Do you often find that people can’t keep up with your normal walking pace? Do you frequently notice that others have a much weaker handshake than you do? If you answered “yes” to these questions, you may be less likely to suffer from a stroke or dementia in your older age.
A recent study presented at the American Academy of Neurology’s 64th annual meeting found that those who were speedier walkers had a 42 percent reduced risk of stroke or transient ischemic attack (TIA) after age 65. Those with greater hand grip strength demonstrated a reduced risk of dementia.
The researchers knew that frailty and reduced physical agility was associated with an increased risk of dementia in elderly people, but wondered if these factors measured in middle age might be a predictor of this outcome.
Investigators studied over 2,400 men and women with a mean age of 62 years over a period of up to 11 years. Subjects were tested at the beginning of the study to assess their walking speed, hand grip strength and cognitive ability, and a brain MRI was performed on each subject. Over the 11 years of the study, 70 people had a stroke and 34 people developed dementia.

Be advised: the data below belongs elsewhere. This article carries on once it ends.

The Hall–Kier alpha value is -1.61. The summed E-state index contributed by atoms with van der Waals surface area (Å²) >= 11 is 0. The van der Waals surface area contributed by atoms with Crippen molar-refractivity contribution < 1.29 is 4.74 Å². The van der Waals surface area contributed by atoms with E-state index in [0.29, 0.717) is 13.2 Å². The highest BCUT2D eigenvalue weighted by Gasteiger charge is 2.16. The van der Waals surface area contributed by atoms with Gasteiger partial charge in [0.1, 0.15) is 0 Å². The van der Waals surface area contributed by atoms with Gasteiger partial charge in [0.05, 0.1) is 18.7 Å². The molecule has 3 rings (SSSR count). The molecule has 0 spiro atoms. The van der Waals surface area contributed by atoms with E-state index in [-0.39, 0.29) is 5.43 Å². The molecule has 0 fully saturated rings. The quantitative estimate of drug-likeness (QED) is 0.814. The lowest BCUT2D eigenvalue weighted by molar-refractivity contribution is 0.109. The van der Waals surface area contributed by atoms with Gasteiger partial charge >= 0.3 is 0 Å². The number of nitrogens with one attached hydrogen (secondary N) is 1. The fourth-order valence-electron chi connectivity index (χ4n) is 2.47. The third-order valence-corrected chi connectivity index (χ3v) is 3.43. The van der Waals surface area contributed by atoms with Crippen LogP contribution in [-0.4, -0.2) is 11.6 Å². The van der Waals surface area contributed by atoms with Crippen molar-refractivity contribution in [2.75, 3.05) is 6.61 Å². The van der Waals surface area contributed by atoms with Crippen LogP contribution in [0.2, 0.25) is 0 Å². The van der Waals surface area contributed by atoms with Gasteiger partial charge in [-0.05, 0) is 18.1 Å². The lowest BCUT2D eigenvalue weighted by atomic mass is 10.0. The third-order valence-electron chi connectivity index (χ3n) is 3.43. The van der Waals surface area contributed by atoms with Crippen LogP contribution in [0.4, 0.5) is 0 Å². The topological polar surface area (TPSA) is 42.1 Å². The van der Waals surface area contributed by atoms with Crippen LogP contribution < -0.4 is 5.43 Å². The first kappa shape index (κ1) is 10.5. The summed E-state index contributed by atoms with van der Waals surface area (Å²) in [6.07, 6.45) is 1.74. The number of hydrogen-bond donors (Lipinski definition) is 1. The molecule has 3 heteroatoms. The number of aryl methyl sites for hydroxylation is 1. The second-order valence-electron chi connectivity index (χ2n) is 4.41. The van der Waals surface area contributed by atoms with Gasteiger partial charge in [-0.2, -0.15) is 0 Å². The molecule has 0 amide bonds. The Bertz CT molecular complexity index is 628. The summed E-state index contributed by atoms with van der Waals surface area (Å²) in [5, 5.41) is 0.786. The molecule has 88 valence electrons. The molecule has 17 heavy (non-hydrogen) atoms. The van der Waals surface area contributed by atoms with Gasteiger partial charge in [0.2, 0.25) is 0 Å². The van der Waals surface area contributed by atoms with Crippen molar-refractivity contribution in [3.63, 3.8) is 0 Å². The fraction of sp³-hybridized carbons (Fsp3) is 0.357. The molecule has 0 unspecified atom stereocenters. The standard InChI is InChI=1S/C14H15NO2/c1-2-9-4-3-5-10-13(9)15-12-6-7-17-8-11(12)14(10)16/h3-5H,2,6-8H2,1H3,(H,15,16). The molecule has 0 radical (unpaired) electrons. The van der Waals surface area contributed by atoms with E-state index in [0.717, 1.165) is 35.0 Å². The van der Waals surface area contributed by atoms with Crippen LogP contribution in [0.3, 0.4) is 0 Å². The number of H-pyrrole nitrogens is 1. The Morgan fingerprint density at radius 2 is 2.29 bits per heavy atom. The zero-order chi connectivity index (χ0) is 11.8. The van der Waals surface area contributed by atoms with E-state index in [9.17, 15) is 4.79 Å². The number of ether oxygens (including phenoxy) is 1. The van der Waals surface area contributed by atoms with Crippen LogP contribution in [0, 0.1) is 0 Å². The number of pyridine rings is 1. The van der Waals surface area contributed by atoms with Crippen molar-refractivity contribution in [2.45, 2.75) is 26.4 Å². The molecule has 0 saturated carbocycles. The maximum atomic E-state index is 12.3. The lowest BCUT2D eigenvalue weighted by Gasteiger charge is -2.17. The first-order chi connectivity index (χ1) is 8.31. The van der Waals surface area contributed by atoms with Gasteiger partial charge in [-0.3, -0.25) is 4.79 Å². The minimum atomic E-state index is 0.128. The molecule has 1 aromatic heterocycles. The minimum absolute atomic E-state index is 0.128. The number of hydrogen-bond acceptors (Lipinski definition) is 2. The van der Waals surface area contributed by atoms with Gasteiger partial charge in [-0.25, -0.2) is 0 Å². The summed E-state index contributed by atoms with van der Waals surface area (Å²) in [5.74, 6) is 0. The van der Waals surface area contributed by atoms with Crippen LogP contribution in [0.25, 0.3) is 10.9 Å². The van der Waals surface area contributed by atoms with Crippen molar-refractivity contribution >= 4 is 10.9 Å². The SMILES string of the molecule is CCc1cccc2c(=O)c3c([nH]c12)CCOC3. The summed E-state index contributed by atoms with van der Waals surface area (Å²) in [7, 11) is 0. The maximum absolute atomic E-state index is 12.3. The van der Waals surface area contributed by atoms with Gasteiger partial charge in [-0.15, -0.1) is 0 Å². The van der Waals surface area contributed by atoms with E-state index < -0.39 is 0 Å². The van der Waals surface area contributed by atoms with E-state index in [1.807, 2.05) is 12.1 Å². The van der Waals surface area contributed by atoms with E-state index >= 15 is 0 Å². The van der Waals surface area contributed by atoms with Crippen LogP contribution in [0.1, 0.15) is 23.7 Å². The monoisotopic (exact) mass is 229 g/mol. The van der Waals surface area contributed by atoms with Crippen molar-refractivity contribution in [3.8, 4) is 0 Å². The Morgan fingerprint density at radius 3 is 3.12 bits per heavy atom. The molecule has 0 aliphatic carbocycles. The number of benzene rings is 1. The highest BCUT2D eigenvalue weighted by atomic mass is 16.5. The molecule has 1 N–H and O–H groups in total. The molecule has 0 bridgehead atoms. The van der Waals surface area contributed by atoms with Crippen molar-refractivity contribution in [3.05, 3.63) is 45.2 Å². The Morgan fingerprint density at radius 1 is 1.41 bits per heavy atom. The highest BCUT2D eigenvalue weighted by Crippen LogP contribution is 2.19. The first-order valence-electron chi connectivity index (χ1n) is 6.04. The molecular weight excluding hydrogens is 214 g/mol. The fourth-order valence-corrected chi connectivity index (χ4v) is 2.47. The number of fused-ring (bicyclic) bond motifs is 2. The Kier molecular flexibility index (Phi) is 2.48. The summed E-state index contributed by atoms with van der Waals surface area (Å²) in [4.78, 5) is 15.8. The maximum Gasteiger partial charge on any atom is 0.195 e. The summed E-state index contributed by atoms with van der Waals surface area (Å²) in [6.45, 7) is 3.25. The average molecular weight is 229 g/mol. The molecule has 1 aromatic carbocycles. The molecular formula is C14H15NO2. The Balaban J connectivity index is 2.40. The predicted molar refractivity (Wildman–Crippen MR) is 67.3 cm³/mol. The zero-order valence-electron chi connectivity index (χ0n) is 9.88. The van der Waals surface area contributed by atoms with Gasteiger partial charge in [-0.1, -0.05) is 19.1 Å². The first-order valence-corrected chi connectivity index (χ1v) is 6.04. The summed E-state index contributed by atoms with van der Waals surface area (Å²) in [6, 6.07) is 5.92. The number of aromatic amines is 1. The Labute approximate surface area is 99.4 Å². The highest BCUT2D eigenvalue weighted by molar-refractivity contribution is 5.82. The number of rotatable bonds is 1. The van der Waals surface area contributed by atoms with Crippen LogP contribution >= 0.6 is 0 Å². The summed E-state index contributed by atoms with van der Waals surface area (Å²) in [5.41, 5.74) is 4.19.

Those with a slower walking speed were 1.5 times more likely to develop dementia than their speedier counterparts, showed lower total brain volume, and scored worse on tests of memory, learning, decision making, language ability and visual perception.
Those with a stronger hand grip not only had a reduced risk of stroke, they also demonstrated higher brain volume and better scores on all the above-mentioned tests when compared with those with a weaker hand grip.
Erica C. Camargo, MD, MSc, PhD, from Boston Medical Center and co-author of the study said of the walking and hand grip tests, “These are basic office tests which can provide insight into risk of dementia and stroke and can be easily performed by a neurologist or general practitioner.” If these simple tests are performed on people during middle age, their results may be able to determine if a more detailed assessment of brain function is warranted in order to help prevent further degeneration. Camargo added, “Further research is needed to understand why this is happening and whether preclinical disease could cause slow walking and decreased strength.”
Dr. Marshall Keilson, director of neurology at Maimonides Medical Center in New York, said of the study, “At the very least, this research suggests novel approaches to early identification of dementia and stroke risk. It would be interesting to test an even younger patient population with the same protocol.”
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